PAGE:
Mayoralty candidates ran the gamut of Chilliwack issues and concerns during the all-candidates’ forum.
The overheated room at the Hampton Inn was packed last Thursday night as it was the first chance for the Chilliwack public to meet the people running for mayor.
Incumbent Sharon Gaetz and candidate Cameron Hull showed up in person, while candidate Raymond Cauchi, was on a work trip in Kelowna but took part through Skype.
Hosted by Chilliwack Chamber of Commerce with support from the Canadian Home Builders’ Association, the event drew a standing room only crowd of more than 120 people.
Candidates were asked to comment on the one of the more controversial decisions taken unanimously by council last year — approving the location of the proposed waste recycling plant near the Fraser River.
Hull said based on his experience of “20 years in the waste business” is that the proposed Aevitas plant “has no place” on the river.
He reminded people that opponents of SE2 showed stewardship by raising the “incredible stink” against that project that was once envisioned for neighbouring Washington State.
“There was reason for that,” Hull said. He warned if something went wrong with the waste recycling site, everyone who relied on the river would suffer, and the salmon runs would be “decimated” for decades.
Gaetz explained council had to conduct the hearing using the same exact process it always did. Council was “compelled by law” not to entertain any views about the waste plant rezoning after the public hearing, but the entire rezoning approval process was “flawless,” Gaetz said.
“And as far as the word ‘hazardous’ goes, that’s before the courts,” later adding in an effort to reassure the crowd: “We would never put the community at risk.”
Cauchi’s main contribution about the plant location was asking the question, “Why there?” and added it was a decision made by all seven council members, but he didn’t understand why.
Laura Reid of the Chilliwack Heritage Association wanted to know if the mayoral candidates supported a council-appointed Community Heritage Commission.
Cauchi and Hull both said “Yes,” they would support that, with Cauchi adding, “if people want to take stewardship, I don’t know why we would stand in the way.”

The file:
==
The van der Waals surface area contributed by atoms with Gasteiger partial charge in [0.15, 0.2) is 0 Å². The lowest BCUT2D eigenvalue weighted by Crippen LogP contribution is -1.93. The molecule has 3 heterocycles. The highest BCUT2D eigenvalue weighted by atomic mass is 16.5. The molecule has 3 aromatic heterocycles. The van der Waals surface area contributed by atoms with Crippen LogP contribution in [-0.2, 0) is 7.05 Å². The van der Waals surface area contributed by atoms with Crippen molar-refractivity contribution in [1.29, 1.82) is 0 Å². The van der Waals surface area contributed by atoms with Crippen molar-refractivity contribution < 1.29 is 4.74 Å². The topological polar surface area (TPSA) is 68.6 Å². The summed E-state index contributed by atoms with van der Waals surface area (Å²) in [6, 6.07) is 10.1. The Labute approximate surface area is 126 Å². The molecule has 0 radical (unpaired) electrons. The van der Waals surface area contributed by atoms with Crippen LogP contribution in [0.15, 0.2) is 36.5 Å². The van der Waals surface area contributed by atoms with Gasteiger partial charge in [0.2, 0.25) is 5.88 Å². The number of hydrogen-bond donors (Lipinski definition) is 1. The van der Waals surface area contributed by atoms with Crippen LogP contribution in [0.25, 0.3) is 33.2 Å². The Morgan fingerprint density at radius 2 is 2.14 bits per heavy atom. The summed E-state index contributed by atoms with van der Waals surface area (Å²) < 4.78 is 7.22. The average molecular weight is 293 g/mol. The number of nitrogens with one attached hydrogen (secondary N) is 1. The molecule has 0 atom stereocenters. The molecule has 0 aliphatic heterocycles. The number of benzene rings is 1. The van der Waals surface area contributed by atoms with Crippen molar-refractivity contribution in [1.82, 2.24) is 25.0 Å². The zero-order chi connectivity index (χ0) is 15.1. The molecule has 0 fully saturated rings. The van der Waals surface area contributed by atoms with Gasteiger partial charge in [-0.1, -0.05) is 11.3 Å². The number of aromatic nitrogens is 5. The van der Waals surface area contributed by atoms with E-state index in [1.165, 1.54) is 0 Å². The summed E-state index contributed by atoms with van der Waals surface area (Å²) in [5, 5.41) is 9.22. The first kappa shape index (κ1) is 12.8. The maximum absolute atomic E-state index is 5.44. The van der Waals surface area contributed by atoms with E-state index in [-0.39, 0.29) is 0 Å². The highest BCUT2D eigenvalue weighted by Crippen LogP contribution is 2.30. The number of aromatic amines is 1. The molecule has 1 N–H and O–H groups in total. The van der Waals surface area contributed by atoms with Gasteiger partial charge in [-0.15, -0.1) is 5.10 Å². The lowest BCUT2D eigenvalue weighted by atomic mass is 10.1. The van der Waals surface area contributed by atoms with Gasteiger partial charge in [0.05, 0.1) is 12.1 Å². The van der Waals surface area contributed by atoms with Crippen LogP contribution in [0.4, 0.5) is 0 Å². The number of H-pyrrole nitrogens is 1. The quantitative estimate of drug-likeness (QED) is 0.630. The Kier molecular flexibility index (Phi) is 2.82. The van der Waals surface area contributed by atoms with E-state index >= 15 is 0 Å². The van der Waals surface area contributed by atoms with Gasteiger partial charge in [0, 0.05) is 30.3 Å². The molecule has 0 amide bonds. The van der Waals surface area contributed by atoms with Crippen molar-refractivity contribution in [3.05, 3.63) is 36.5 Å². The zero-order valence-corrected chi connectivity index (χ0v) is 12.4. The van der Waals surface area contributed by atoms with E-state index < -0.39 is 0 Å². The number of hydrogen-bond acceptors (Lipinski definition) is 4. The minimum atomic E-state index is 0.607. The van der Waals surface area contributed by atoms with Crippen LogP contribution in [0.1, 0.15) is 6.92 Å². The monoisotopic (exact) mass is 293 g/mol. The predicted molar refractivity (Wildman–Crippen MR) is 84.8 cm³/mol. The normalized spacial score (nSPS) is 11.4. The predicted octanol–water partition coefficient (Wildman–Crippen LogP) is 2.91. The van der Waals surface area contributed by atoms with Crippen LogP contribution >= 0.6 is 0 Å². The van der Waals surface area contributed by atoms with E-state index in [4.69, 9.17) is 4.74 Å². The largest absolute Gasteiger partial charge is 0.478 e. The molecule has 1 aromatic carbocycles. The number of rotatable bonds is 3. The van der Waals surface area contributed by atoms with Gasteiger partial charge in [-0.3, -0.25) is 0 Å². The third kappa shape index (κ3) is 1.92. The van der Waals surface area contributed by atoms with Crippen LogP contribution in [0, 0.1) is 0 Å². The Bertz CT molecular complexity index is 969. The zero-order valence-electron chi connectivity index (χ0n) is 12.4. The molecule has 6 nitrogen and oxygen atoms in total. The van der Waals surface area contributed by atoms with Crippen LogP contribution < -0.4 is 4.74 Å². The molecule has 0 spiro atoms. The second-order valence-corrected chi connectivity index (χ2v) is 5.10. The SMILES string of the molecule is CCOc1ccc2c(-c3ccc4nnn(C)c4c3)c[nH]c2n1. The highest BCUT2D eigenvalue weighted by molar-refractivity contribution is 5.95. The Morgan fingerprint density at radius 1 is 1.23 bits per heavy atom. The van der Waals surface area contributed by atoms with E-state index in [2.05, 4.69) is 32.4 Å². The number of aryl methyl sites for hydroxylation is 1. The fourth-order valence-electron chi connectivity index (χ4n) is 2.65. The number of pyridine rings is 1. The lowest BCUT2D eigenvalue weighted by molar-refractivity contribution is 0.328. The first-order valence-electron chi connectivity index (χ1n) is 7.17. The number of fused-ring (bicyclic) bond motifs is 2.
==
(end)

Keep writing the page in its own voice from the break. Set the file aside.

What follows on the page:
But Gaetz countered that the city is well served in that way.
“We have lots of people working on heritage,” she said and thanked Reid for the heritage conservation work she does. “I’m not a fan of duplication.”
One of the questions was geared to eliciting candidates’ views on salary increases for council, would they support them, or would they rather see those extra funds go to a group like one providing “restorative justice,” for example.
Gaetz replied that mayor and council “earn every penny” of the council remuneration they receive. The late Dorothy Kostrzewa worked almost 40 years as city councillor without a pension she noted, as “no one on council gets a pension.”
Paying people “what they’re worth” is key and picking a salary in the “middle of the pack” seems to work, Gaetz said.
Hull said he’d support raises, and from what he’s seen council members don’t only work part time but work full time hours but are paid as if it were a part-time job.
“I don’t believe any politician does it for the money,” he said.
Cauchi said he was not in favour of raised the salaries and would be better diverting the funds to restorative justice, “particularly when the job is to serve others.”
Candidates weighed in on roads and infrastructure, heritage concerns, and youth engagement, along with whether or not they would follow City of Vancouver’s lead in recognizing that B.C. cities were developed on “unceded” aboriginal territory.
Cauchi said “absolutely” Chilliwack should follow Vancouver’s lead and acknowledge the unceded nature of the territories.
Gaetz said she thought the topic was “complicated” and underlined that Chilliwack has been actively developing relationships with the 22 Sto:lo bands in the area.
In terms of the using the word “unceded,” Gaetz said she “didn’t know” what the implications of that would be on “fee-simple” land.
Some council decisions came up, with no new information coming to light, like the city purchasing the failed Candyland site on Luckakuck Way, and the $18 million spent to purchase homes on the Eastern Hillsides built on a former slide.
They were quizzed by the emcee, and questions also came raw and unedited from the floor, on environmental concerns, city hall transparency, as well as topics like breast-feeding, and the Canada-China trade agreement.